Understanding the Practice

This practice is designed to provide opportunities for players to work on 1v1 skills with pressure from behind. The aim is for the attacker to try and beat the defender by receiving to face forward, or twisting and turning to find space. The practice can be adapted to a 2v1 session to allow more variety. Defenders focus on winning and securing the ball. This practice is very physically demanding, so be mindful of the size of the area and variables such as heat. Groups of 3 are demonstrated in the video below, but you can work in groups of 4 and allow an extra 20-30 seconds rest between sets for players.

About the Video

In the video below, UEFA A licensed coach, Dave Wright demonstrates the practice with a group of U15 players. Look out for examples of Dave challenging the players to find solutions, as well as position specific duels between individuals in the group.

Additional Information

The structure of this practice lends itself to a number of outcomes, including:

  • 1v1 attack
  • 1v1 defense
  • Transition (defender winning the ball and securing it)
  • Counter press (attacker trying to regain the ball if they lose it)
  • 2v1
  • Forward passing
  • Receiving skills
  • Retention skills
  • Dribbling/running with the ball

It’s worth considering the groups that you set up as this practice can be valuable for position specific work (for example wingers vs. fullbacks) or you can match players up physically to ensure an appropriate challenge. Of course, it’s important you don’t do this every time so players get variety in who they oppose.

Key elements to observe and encourage are:

  • Double movements/movement to receive from the attacker
  • Can the attacker get in a position to face forward?
  • Confidence to attack
  • Persistence and resilience from the defender
  • Composure when winning the ball and securing a pass back to the server
  • Creativity and excitement: Encourage the players to take risks and be brave

Practice Overview

Topic: 1v1

No. of Players: 3-20+

Goalkeepers: Optional

Practice Type: Technical Practice

Offsides: Optional

Pitch Size: 30 x 30

Timing: 12-20 mins

Age Group: 6+

Interpreting the Diagrams

The key below outlines what the images mean on the diagrams.

If you have questions about the practices, contact the PDP Team or share your views on the Player Development Project Coaching Community.

Key For Diagrams


Session organised in groups of 3 players with gates to dribble through. Each player rotates after their turn – server becomes attacker, attacker becomes defender, defender becomes server. Alternatively you could work in sets of 3 before changing roles. The white line is advisable as a start point so players have space to come short or run in behind.
This example is using mini goals. If you have goals, it’s advisable to add a scoring zone so you don’t have players shooting from distance. If you had one goalkeeper at training, you could set the practice up with one bigger goal for the GK to work in.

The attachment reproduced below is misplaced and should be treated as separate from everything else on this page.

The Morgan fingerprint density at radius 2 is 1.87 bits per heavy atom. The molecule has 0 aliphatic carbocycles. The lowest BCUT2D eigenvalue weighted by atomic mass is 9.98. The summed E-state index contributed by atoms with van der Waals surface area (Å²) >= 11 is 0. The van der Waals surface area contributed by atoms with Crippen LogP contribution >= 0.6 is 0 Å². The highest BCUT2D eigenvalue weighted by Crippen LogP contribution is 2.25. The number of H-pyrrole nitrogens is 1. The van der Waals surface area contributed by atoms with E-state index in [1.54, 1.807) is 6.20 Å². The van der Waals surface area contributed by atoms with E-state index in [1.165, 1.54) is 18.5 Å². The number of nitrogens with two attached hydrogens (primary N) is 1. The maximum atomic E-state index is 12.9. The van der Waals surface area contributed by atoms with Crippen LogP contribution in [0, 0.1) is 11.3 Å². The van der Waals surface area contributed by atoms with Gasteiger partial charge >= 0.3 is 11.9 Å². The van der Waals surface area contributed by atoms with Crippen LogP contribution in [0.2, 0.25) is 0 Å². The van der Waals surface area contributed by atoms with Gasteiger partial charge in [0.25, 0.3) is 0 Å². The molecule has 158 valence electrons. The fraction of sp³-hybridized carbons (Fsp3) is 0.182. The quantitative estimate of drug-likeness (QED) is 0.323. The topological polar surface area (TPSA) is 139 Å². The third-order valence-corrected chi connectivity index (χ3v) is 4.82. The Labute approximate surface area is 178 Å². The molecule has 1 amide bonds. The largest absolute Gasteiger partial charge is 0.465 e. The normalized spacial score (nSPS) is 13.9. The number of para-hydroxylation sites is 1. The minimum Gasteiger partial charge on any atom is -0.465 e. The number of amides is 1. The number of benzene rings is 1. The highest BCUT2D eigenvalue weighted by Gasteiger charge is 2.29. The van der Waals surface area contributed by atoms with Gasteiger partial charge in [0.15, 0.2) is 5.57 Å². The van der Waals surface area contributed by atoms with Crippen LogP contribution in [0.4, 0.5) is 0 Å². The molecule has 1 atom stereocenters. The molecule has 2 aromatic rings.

Example of players moving to receive and face forward. On the right of screen, the attacking (red) player makes a double movement to run in behind. Encourage unpredictability from players so they don’t always go short to receive the ball. This example also shows organisation in groups of 4. One player rests, plus server, attacker, defender. Players rotate after their turn.
Example of various outcomes. On the left, a player wins the 1v1 and breaks in behind to score. Centrally, the progression of allowing the attacker to pass back to the server (2v1)( and find a new space is shown. On the right, the player receives and beats their opponent.
Example of practice set up if you wanted to work on 2v2s using the same framework.


The focus of this practice is to work on 1v1s with defensive pressure from behind. Attackers are encouraged to work on movement to receive while defenders aim to stop the attacker and secure possession.


Set up an area that is appropriate for the age of your players. A larger space will be easier to find space, but possibly more physically demanding. A tight space will be more difficult technically but more manageable physically. Set up multiple gates/goals behind the player and a starting line for the attacker/defender to start behind. If you have goals, a scoring zone is advisable. When the ball is passed in, the attacker must go 1v1. You can progress to allow 2v1s or adapt the practice so the players are side by side as opposed to in front/behind. The coach can choose whether players can only attack the gate/goal immediately behind them, or whether they can attack any of the goals (harder for defenders).

Observations & Interventions

What you might see

  • Players always coming short or failing to get in a position to face forward
  • Players losing the ball under pressure
  • Players lacking confidence 1v1
  • Defenders forgetting to make a ‘securing’ forward pass back into the server

Actions you might take

  • Encourage/demonstrate double movements
  • Praise and reaffirm bravery and creative play
  • Reward defenders with a point/goal every time they win it and secure the pass. Ensure all players keep their own score of goals or 1v1 defensive duels won to make it competitive

Adaptations: Is the session too easy?

  • Make the space smaller to increase traffic/interference
  • Give attackers a time limit to score

Is the session too hard?

  • Make the space bigger
  • Allow 2v1s
  • Allow attackers to attack any of the goals or gates (less predictable for defenders)
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